As a recently accepted 2014 Corps Member I have not had to look far to find TFA critics. When I was a prospective applicant trying to research the organization, I could not get past all of the articles, sob stories, and blogs to find the information that I wanted. Therefore, instead of ignoring them I decided to read every article and blog that reached my eyes. I was able to find out why John or Jane quit, why Mr. Doe doesn’t write recommendations for TFA, how unprepared every TFA teacher was (is what some articles would have you believe), how it steals jobs from veteran teachers, how it assists in high turnover, how it assists in privatization of education, and how it is the worst thing since Miley twerked at the VMAs. I then turned to my campus recruiter, TFA’s website, and the positive articles for the “kool-aid”…and I knew they’d have it. I saved the best for last: I talked to my old High School teachers, the principal, and corps members that I actually know from 2013, 2011, 2007, and 1998. From this I looked at my own values, passions, and goals to proceed with the application process.
Apparently there was a School Leaders of Color Conference/Workshop going on today through TFA or they were affiliated in some way. I happen to follow David Johns, the Executive Director for the White House Initiative on Educational Excellence for African-Americans, on Twitter and this happened (might have to click on the image read the entire tweets):
Johns was wrong to assume that this person was on the “sideline” because they actually aren’t, but the conversation that followed was a mouthful, but it summed up my stance with Teach for America (the stance that I’ve had to argue umpteen times since September).
The first tweet is the MAIN reason the cacophony of complaints/critiques that I faced/face did not faze me. Jane had a horrible time during her first year and institute didn’t prepare her. Okay…that’s sad for Jane. These stories were not enough for me to dismiss TFA as a choice and DEFINITELY not enough to undermine the work that the organization is actually doing. There are things that I don’t like about TFA and there might be more that I will find, but you aren’t going to tell me about teacher unpreparedness…like there’s some standard and reliable way to measure how prepared someone is to do something as dynamic and complex as teaching. I know a teacher that had several degrees, certificates, specializations, and whatever other piece of paper or book you want to throw in there and they couldn’t effectively teach my 7th grade Math class. However, Ms. Adams could. She was our substitute for 3 months because Dr. ____ quit (hint: he wasn’t in TFA and contributed to our turnover rate) and we needed a teacher. She only held a Bachelor’s from GSU, but her novice classroom management allowed her to successfully teach us how to factor and solve equations. HOWEVER, she couldve easily gone next door and her same tactics could have flopped. Education is too dynamic to put constraints on who can teach whom or what. You aren’t going to label TFA as the culprit behind teacher turnover when the solution is somewhere deeper than TFA’s commitment requirement. I could count on fingers and toes how many M.Ed’s we had in my public schools that switched schools or that I see now working in Real Estate (personal story haha). I can also tell you about the TFA teachers I know that are going into their 3rd, 7th, and 16th years of teaching. I get personally offended when someone insults their work by making faulty generalizations about the organization that allowed them to do the work.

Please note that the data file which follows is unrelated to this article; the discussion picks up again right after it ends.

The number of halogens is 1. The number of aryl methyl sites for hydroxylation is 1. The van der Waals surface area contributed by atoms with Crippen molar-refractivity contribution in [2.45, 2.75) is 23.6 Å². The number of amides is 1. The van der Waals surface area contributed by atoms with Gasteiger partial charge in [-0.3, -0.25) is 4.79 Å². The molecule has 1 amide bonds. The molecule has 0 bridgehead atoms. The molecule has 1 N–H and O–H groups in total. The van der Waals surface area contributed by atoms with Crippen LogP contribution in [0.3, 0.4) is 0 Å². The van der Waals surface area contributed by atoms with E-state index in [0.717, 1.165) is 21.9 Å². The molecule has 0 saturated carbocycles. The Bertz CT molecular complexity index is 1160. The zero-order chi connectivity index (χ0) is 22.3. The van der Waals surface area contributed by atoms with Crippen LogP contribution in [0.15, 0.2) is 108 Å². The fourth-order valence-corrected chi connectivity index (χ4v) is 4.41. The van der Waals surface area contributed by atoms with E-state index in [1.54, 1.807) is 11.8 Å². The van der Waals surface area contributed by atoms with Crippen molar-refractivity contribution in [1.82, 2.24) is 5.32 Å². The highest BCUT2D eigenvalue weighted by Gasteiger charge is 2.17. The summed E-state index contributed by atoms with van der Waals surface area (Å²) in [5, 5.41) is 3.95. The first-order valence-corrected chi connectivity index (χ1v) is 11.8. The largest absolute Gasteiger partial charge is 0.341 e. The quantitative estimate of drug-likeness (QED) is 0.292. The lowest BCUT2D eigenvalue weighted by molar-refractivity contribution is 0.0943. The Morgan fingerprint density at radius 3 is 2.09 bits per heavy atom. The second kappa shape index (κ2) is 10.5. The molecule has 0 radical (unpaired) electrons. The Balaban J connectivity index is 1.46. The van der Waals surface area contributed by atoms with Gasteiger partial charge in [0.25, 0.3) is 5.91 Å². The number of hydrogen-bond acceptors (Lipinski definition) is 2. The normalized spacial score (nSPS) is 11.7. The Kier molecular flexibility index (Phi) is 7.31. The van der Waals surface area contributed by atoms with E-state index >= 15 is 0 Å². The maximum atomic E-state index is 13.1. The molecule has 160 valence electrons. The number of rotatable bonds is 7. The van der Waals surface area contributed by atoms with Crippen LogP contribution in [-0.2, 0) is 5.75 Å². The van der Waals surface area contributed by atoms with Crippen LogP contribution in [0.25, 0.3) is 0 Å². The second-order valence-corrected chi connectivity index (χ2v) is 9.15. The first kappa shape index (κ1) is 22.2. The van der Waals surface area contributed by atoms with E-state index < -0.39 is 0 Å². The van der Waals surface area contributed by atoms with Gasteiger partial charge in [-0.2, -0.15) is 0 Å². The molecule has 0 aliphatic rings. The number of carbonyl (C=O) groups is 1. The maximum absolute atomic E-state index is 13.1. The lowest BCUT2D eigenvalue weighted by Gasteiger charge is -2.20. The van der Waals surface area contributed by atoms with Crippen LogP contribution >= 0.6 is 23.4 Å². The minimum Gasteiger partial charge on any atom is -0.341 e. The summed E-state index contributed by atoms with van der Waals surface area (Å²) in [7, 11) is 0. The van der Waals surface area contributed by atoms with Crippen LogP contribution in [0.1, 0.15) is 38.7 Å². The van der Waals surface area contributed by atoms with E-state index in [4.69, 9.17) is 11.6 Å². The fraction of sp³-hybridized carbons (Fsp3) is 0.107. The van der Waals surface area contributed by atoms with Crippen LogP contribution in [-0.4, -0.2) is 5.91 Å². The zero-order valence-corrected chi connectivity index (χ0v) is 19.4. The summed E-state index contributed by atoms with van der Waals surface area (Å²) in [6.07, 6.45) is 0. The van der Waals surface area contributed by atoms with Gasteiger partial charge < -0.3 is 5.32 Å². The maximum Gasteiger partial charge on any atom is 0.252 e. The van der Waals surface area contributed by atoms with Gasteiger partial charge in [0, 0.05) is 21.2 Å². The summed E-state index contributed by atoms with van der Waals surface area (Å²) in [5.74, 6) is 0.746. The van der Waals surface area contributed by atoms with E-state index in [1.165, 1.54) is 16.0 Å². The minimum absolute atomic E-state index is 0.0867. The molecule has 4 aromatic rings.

I couldn’t agree with this one more. Another reason most of the criticisms waste my time is because they repeat the same faulty points and rhetoric. This is also the reason I’m leaving out the tweets from the opposing account, you can pretty much find what they were saying on any random TFA critique article or blog (that’s how overused they are). I even watched this argument unfold and it seems that people literally wait for some sort of compliment to be made about TFA and they pounce. There is a blog that I often read from a common TFA dissenter and some things are very valid, but other comments I see are usually overdone and annoying. To see that some people can almost make a name by always being there to undercut and fact check is not heroic in my eyes nor is anything being solved…but everyone has a right to their own opinion.
This is what touched me. People can spend so much time pointing out the “bad” that they overlook the good. What if every time a blog was posted about what TFA is doing wrong, an article suggesting what they SHOULD do was written? What if every time a veteran teacher flaunted their “experience” to make faulty and hackneyed generalizations, they encouraged a young or prospective teacher? I believe in speaking truth to power, voicing your opinion, and standing up for what you believe in…but where is the line? Why would anyone degrade a fellow teacher with claims of seniority? I can’t say anything bad about Dr._____ for leaving us in the middle of Fall 2004 semester. At least he tried. There are those that aren’t bold enough to enter this profession and his departure didn’t rob me of an education, it allowed for a young substitute to come in and finish the work that he was trying to do. I praise all of my teachers for doing what few Americans want to do, for accepting pay that others won’t, and for molding the next generation. Lastly, I chimed in on Twitter with one of my favorite quotes, because it can be applicable to most of these situations.
#teachthebabies “When we seek to discover the best in others, we somehow bring out the best in ourselves.”